Thornton Central plan hangs by a thread after Planning Panel’s surprise refusal

An artist’s impression of the Thornton Central proposal.
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Plans for a 553-unit development at Thornton have been dramatically derailed after a Planning Panel rejected the plan despite an independent review recommending it should go ahead.

A Planning Panel rejected the $200 million development last year but developers First Point Property and St Hilliers were confident they’d done enough work to have it approved after a Peer Review.

But earlier this month, the review by the Sydney Western City Planning Panel determined to refuse the project, primarily pointing to the community infrastructure offers made as part of the proposal.

The overall plan for the development on Lord Sheffield Circuit incorporates not only 553 units across various housing styles, but a childcare centre, medical facility and supermarket – as well as additional retail tenancies and restaurants.

It is seen by many as the final piece of the puzzle in Thornton, which has become a major community on the northern side of Penrith Station.

First Point Property Executive Director, Deborah Landes, said she was “gutted” by the decision.

The decision was surprising given an independent assessment prepared on behalf of Penrith City Council recommended it be supported.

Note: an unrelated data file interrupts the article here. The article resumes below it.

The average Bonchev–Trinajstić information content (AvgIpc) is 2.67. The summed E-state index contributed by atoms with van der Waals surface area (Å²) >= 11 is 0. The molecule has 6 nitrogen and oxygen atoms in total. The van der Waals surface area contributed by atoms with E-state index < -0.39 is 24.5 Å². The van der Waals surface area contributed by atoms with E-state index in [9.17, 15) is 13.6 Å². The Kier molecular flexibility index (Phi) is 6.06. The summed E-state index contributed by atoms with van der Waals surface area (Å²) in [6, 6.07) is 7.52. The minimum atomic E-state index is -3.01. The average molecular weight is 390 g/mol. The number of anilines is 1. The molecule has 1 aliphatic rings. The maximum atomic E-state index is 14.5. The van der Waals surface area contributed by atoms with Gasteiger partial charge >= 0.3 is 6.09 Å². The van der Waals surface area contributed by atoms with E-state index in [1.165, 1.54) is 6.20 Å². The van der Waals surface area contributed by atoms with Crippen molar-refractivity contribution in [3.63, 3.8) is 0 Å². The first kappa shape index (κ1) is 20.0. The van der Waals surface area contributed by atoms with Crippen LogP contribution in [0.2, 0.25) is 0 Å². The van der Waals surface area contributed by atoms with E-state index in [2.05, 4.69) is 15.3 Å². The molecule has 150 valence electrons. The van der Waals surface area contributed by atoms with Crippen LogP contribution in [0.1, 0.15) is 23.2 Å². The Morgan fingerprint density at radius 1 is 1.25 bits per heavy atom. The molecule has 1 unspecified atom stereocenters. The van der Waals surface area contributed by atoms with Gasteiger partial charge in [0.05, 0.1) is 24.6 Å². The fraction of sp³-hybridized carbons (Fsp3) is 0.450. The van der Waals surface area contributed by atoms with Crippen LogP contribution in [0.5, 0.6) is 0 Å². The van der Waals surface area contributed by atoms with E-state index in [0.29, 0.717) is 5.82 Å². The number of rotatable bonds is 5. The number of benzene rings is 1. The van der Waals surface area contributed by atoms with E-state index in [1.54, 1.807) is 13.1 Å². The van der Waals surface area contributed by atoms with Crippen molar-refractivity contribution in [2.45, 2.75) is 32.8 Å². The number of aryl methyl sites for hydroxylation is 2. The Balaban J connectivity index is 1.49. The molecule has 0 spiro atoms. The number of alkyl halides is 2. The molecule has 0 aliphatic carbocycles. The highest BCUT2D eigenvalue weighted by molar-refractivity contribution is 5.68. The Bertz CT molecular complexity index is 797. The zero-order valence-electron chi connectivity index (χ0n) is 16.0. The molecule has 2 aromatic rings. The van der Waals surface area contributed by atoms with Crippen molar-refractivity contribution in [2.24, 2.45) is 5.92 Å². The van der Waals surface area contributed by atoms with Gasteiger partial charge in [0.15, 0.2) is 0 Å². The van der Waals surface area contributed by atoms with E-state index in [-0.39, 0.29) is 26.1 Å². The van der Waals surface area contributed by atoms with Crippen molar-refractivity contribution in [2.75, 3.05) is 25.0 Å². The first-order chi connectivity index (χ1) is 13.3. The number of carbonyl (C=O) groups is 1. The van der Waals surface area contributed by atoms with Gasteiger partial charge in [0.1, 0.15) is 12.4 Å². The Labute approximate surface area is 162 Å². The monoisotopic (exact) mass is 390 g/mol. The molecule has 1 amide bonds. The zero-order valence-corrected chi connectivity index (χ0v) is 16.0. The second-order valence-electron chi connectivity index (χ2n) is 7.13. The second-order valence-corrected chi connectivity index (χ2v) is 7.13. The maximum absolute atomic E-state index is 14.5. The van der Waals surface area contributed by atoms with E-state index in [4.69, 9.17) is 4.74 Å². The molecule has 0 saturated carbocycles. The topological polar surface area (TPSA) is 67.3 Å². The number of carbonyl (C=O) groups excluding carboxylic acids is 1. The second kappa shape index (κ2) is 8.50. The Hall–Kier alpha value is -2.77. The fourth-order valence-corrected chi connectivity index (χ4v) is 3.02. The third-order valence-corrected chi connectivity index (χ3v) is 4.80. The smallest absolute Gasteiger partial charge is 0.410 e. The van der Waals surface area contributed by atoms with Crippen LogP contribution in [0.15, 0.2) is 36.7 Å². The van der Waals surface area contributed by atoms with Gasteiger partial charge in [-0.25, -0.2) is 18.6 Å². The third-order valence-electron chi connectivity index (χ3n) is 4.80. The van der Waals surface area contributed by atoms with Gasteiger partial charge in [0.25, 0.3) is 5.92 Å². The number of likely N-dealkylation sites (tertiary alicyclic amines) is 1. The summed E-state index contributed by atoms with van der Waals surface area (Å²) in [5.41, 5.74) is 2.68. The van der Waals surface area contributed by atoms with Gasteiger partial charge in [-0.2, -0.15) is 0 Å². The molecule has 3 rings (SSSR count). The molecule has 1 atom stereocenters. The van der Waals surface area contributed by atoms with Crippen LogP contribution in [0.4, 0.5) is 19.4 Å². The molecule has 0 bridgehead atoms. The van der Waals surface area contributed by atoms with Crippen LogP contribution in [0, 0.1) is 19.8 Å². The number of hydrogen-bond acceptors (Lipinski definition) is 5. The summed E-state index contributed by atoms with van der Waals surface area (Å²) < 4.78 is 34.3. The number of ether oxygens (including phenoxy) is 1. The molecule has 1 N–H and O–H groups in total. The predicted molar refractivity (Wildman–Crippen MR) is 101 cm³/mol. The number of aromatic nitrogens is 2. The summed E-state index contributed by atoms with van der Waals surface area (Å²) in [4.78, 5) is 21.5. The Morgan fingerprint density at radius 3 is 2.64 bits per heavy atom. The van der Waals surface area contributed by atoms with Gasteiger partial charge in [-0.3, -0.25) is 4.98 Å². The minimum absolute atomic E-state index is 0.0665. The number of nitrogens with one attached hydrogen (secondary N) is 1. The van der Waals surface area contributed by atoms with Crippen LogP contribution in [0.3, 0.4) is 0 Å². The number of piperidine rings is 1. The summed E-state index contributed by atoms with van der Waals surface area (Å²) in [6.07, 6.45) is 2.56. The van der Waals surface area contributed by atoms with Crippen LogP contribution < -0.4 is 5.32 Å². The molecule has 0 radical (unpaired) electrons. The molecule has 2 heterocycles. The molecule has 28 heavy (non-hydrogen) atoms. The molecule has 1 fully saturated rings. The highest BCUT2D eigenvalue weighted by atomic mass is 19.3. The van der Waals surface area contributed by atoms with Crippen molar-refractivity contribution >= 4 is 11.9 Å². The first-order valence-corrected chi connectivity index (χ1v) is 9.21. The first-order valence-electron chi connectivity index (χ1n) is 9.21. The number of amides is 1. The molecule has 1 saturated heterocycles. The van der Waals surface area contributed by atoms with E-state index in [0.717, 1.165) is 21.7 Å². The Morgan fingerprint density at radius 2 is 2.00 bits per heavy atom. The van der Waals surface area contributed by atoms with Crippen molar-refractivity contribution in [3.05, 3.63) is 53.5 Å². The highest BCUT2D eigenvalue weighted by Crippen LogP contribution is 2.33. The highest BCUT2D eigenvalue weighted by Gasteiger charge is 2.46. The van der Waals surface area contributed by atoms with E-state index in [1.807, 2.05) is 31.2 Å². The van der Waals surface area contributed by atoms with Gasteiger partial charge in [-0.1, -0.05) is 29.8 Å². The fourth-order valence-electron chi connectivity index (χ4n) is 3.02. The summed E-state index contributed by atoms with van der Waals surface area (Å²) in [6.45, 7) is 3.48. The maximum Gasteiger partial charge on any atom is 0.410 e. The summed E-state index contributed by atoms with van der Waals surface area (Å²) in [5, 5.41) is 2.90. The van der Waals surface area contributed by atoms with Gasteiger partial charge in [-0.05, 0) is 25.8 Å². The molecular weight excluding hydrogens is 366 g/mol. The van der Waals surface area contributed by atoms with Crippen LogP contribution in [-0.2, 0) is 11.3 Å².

“The site is suitable for the proposed development and will be in the public interest. Accordingly, the DA is worthy of support and is recommended for approval subject to recommended conditions,” the assessment said.

Penrith City Council had previously backed refusal of the development, with its position considered as part of the original Planning Panel decision late last year.

The independent assessment changed this position.

Landes will meet with Penrith City Council in an attempt to ensure the Panel’s decision is not the final nail in the coffin for the project.

“I would like to come to an arrangement with Council that pleases everybody,” she said.

“There’s got to be a middle ground that we could reach between all of us.”

Landes is not keen on pursuing a legal route to solve the issues.

In its determination, the panel said the application did not demonstrate the community infrastructure offers will provide sufficient value to Penrith as required by the Penrith Local Environment Plan.

“In the absence of clear evidence that the nature and value of the community infrastructure being offered would be of benefit to the Penrith city centre, proportional to the uplift being sought in the applications, the panel considered that approvals would not be in the public interest,” it said.

An artist’s impression of the development.
Troy Dodds

Troy Dodds is the Weekender's Managing Editor and Breaking News Reporter. He has more than 20 years experience as a journalist, working with some of Australia's leading media organisations. In 2023, he was named Editor of the Year at the Mumbrella Publish Awards.

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